--Chris Reed

Psalm 133

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This simple and short 'song of ascents' invokes the imagery of a community traveling up to Jerusalem, singing together. Despite only having three verses, the application of this psalm is something Christians work on their entire life (and forevermore!). "How good and pleasant it is when brothers dwell in unity!", or in the Message, "when brothers and sisters get along!". There is not an assumption here that community will be easy, there is simply the assumption of a community. When you accept God's gift of salvation, you are adopted into a faith family whether you like it or not. Many times in Scripture you will read warnings against isolation, and encouragement to meet regularly with believers, spur one another on, and to love your neighbor as yourself. The challenge for us in this psalm is not if, but how we intend to exist in this faith family. 

The remaining couple verses use imagery to convey the benefits of living in community. The idea of oil represents being made holy, or consecrated (think of how priests were anointed, and interceded on behalf of the community). Essentially, in community we can act in such a way to make those around us holy and bring them closer to God. Then thinking of morning dew, flowing down a mountain to drench an otherwise dry land. Community is life giving, and offers a sense of newness or unexpectedness to our lives. These images may also invoke comparisons in how the Scriptures often speak about God, as we are made holy through him, and his mercies are new every morning. It is clear community is important, with the psalmist concluding so with "the Lord has commanded the blessing, life forevermore" to point to the blessing we have in a faith family for eternity.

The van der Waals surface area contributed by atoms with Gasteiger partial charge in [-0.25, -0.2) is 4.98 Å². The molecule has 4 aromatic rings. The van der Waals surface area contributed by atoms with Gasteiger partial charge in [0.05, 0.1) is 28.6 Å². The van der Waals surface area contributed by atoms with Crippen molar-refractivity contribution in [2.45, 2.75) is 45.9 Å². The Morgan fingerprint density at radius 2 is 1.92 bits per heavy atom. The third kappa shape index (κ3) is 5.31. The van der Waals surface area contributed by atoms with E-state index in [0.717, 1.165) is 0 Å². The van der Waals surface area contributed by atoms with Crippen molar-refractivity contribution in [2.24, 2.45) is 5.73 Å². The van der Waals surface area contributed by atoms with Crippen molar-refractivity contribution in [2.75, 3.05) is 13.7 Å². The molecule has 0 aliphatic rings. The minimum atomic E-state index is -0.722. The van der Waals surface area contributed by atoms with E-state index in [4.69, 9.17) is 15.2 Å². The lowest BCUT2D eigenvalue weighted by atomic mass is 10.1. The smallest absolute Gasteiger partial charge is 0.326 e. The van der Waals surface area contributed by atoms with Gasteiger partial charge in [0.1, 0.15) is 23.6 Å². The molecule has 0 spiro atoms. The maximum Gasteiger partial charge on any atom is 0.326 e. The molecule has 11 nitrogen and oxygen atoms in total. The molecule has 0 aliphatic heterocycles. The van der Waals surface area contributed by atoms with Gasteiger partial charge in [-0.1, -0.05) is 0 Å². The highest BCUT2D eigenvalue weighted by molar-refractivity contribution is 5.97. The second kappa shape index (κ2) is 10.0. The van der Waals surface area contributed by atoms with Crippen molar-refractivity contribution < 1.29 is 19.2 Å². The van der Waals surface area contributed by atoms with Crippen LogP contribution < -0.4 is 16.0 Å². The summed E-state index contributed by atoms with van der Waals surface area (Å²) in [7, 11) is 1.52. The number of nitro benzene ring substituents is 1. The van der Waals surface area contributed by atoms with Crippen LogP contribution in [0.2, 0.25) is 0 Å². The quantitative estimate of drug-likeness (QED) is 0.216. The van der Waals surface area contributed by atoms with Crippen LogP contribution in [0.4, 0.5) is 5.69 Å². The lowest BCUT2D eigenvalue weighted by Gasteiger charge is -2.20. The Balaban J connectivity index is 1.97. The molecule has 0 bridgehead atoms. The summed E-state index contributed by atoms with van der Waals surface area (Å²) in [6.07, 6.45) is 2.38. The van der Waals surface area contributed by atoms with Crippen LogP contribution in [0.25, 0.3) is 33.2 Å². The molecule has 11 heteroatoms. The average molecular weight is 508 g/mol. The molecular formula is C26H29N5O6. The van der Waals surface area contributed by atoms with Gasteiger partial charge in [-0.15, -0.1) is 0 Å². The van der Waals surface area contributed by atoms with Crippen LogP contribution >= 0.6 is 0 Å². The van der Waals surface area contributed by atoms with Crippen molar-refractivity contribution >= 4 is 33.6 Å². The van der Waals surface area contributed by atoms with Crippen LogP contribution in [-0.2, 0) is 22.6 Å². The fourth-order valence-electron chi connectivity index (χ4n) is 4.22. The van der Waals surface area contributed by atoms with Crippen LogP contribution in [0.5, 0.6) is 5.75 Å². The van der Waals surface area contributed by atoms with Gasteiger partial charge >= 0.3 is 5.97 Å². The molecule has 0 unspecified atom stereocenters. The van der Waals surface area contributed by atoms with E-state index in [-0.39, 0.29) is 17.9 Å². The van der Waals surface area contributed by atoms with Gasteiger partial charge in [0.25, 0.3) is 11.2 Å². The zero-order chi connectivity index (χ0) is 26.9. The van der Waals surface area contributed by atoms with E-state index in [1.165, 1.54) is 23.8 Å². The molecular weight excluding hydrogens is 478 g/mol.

The challenge the psalmist presents is not only to dwell with your community, but to also do so harmoniously. First let's talk about dwelling. At one fifth Sunday at Jeremy's house, he mentioned that the house next door was for sale in case anyone was interested in being neighbors. I told some of my fellow GC members that we should all go in on the house and live together. We had fun imagining what that may look like, but I think I was the only one in the group who was actually semi-serious. Despite my dreams of living in a big house with my GC being crushed, I believe there are other ways to dwell together. The best image for me is thinking about an actual family (what a startling comparison!). Family doesn't have to live in the same house, but there is an understanding that the lives of the members intersect, and what one member does can impact another member. Strong families are ones in regular communication with each other, and who frequently spend time together. Healthy families learn to resolve conflict, may often disagree on issues but maintain respect for one another. There are many more things I could say here, but I bet you get the picture. It's easy to view our relationship with our family/spouse in this way, but how often are we holding our friends to such a high standard? But this is the exact reason we use the term faith family to describe the church/Christian community. We should view our brothers and sisters in Christ with the same innate connection that we view our actual family. With that understanding, we can better prioritize our time to invest in these relationships.